Crash course in navigating your PhD or postdoc
Jægtvolden Fjordhotell (outside Trondheim)
Registration is closed
- Supervisor-student communication
- Work environment
- Know your rights
- Identify your needs for personal productivity
Starting an academic career as a PhD or postdoc is often very rewarding as you get to immerse yourself in your favorite scientific challenges, learn new things every day and work with colleagues equally dedicated to science as yourself. However, it often comes with challenges or obstacles that could be related to the scientific work itself, or to the psychosocial work environment, for example problems communicating and collaborating with supervisors and colleagues.
As a fresh (or seasoned) PhD student or postdoc, it is not always easy to be aware of all the written and unwritten rules in the academic setting, and many often lack experience in handling work related conflicts. Young researchers may react too late when conflict occur, which can make the situation difficult to turn around. In this course we will focus on the importance of a good psychosocial work environment and on how young researchers can influence their own situation at work. Our goal is to give the participants a set of tools to better prepare them for any challenging situation they may meet in the academic work environment, and to share positive experiences for an efficient and fruitful progression of their PhD or Postdoc.
The program will cover four main topics:
Laws, rules, and regulations that covers the psychosocial work environment
Jon Wikende Iddeng, Forskerforbundet, USN School of Business
Jon is an adjunct professor at the USN school of business, but comes to this course in his capacity as an advisor for Forskerforbundet. Forskerforbundet is one of the unions available for academic workers. He will talk about the laws, rules and regulations that regulate short term contracts such as PhD and PostDoc contracts, with a focus on the psychosocial work environment. He will go through where the legal boundary goes for what can and cannot be expected of you and what the law says constitutes harassment. He will also go through the support systems that are in place and how to contact them if you need them. Any differences between different universities will also be covered.
“Basal needs” – a reflection on what you need to thrive at work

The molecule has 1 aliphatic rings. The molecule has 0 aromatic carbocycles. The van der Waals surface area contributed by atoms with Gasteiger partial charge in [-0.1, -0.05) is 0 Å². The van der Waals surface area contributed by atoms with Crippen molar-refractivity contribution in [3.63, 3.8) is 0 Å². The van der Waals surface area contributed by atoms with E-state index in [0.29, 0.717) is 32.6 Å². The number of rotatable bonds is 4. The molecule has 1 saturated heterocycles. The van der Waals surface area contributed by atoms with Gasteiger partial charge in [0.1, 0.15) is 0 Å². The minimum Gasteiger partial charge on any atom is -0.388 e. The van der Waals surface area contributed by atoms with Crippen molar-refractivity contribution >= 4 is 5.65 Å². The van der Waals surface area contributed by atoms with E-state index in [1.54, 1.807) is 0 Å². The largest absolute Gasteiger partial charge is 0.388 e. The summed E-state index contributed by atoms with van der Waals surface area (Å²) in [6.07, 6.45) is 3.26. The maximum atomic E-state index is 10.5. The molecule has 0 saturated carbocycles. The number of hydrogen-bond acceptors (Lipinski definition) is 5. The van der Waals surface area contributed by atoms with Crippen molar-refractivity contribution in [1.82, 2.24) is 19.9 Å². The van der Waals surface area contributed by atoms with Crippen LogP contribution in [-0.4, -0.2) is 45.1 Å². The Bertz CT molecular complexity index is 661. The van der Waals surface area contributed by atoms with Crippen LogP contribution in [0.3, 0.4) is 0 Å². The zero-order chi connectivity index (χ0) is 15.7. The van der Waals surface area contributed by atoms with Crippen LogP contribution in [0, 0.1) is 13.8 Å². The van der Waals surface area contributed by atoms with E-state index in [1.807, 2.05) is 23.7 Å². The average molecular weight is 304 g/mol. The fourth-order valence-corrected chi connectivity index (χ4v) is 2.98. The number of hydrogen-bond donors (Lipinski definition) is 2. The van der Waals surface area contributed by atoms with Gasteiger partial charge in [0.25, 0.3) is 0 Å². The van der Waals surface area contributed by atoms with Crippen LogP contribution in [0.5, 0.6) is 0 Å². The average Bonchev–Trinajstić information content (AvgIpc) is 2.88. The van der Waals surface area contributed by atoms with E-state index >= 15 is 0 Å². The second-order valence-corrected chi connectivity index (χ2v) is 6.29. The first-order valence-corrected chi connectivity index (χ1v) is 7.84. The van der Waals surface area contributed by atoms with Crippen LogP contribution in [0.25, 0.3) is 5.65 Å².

Tore Stiles, professor (NTNU) and psychologist
If you know what you need to do a good job, it is also easier to pinpoint when some of those factors are missing. Tore will first give us a brief introduction before he leads us in group-based discussions on what are important factors for a well-functioning work environment, especially in an academic setting. The goal is become more aware of one’s own needs for both academic productivity and a good social work environment. We will also have room for discussions on any common challenges or great strategies that the course participants may have.
Boundaries and communication
Borgny Hedvig Wold, Occupational Health Services, NTNU
After Tore’s session, we should all have a better sense of what we need to be content at work. But how do we communicate that to our supervisor and group members? Borgny will talk about how to communicate your needs, and how to set your own boundaries in an academic setting. She will provide us with practical tools that can help getting your point across.
Communication, different types of leaders and means of suppression (hersketeknikker)
Petter Bakken, Coach
Petter will talk about how you can adapt your communication style to different people, in particular different types of leaders. How to best get your point across will always depend on the person you are communicating with and to being aware of how people with different personality traits communicate can be very helpful. Petter will also go through some common means of suppression (hersketeknikker in Norwegian) and how to both recognize them and most effectively counter them in a conversation/discussion.
The course is organized by Digital Life Norway Research School and the Norwegian Research School in Neuroscience. There will be maximum 30 places available, 15 per research school. All participants will be accommodated at Jægtvolden Fjordhotell in single or double rooms, at the cost of the research schools. After the application deadline, you will receive information on whether you have a place in the course or not. Please wait with booking of flights etc. until you receive this information.
Contact the organizers:
Nina Bjørk Arnfinnsdottir, postdoc, NTNU
Liv Egnell, PhD-candidate, NTNU
Liv E. Falkenberg, coordinator, Digital Life Norway Research School
Norwegian Research School in Neuroscience